And so onto the romantic sections…… One part of the play that has been less successful in recent RSC productions of “Twelfth Night” has been the role of the twins but this time they seem to have solved it. Of course, you need to use your imagination slightly as the actors playing Viola and Sebastian are not identical but only identically dressed. This proves, however, much preferable to the production a few years ago (review on this site) where the two twins were played by male identical twins. The less said about that part of that particular production, in my view, the better.

So here we have a less successful Malvolio but a much, much better Viola and Sebastian. Viola, particularly, is delightful and has the youthful enthusiasm that the role requires and you can understand why Olivia might be mistakenly drawn to her boyish side whilst Orsino finally succumbs to her true nature.

Sadly, Kirsty Bushell as Olivia sometimes sounds like she is saying her lines rather than understanding her lines….. and the character she brings to Olivia is remarkably similar to that which she brings to her role of Adriana – which is no bad thing but variety, they say, is the spice of life.

Jonathan McGuiness is a very satisfactory Orsino. The denouement of the play is unsatisfactory as Orsino hurriedly falls in love with Viola but this is not Mr McGuinness’ flaw but Mr Shakespeare’s and I don’t think he will be re-writing the conclusion any time soon.

Other flaws? A few.

Again, we have a comedy Christian minister, as in the recent production of “The Comedy of Errors”, attempting to force electric shock therapy on a person deemed to be insane. History teaches us that this has been a secular and medical practice but you will search in vain for either real or fake Christians using it ever. Sorry guys, it’s not working and it’s not funny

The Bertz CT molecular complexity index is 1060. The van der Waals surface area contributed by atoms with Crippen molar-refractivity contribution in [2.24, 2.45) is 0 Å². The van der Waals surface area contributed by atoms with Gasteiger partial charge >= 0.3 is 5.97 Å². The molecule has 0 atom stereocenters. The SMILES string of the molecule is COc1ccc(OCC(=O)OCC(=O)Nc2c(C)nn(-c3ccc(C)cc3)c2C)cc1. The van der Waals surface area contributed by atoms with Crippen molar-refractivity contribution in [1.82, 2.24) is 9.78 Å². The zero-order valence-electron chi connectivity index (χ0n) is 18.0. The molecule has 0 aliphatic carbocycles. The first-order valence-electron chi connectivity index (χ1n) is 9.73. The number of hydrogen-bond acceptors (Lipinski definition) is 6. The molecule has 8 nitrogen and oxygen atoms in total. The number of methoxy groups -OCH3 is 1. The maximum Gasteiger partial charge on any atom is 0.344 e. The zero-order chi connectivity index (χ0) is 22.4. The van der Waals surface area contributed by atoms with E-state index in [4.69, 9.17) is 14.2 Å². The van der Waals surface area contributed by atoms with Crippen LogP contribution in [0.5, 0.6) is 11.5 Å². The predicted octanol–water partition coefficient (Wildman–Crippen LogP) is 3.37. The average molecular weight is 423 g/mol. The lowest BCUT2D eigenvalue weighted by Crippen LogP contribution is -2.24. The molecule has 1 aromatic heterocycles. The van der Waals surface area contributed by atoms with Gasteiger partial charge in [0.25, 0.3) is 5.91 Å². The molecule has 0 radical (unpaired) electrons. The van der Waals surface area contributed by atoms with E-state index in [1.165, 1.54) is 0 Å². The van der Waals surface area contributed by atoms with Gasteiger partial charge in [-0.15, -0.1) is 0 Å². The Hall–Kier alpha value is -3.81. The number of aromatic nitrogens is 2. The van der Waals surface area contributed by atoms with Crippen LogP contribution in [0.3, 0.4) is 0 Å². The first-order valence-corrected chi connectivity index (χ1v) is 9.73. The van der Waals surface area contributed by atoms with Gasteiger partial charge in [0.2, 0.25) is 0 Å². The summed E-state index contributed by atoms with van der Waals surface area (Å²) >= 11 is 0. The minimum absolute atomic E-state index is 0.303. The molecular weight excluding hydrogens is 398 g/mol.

The programme, which we read in the interval, has a three page article on multi-culturalism which never mentions Shakespeare or “Twelfth Night” which is no doubt worthy but quite out of step with the play and this production. The stem ginger ice cream is a better way of spending your pocket money.

Finally, we turn to Mr McMonagle’s. Great songs, great delivery of songs, not a great fool, not great delivery of lines. Like they say, good in parts – which is a good way of summing up this production!

So a mixed bag. We expect more of “Twelfth Night” than say “Comedy of Errors” simply because it is a better and richer play. And indeed, I would recommend this “Twelfth Night” over the current run of “….Errors” but that is not to say it is without its shortcomings, some of which cut deeper than Malvolio’s rubber stockings.

But all-in-all, a good night out at the theatre. A narrow home win for the RSC.

One thought on “Thou shall not choose but go

  1. Pingback: Shakespeare Reviews | twilightdawning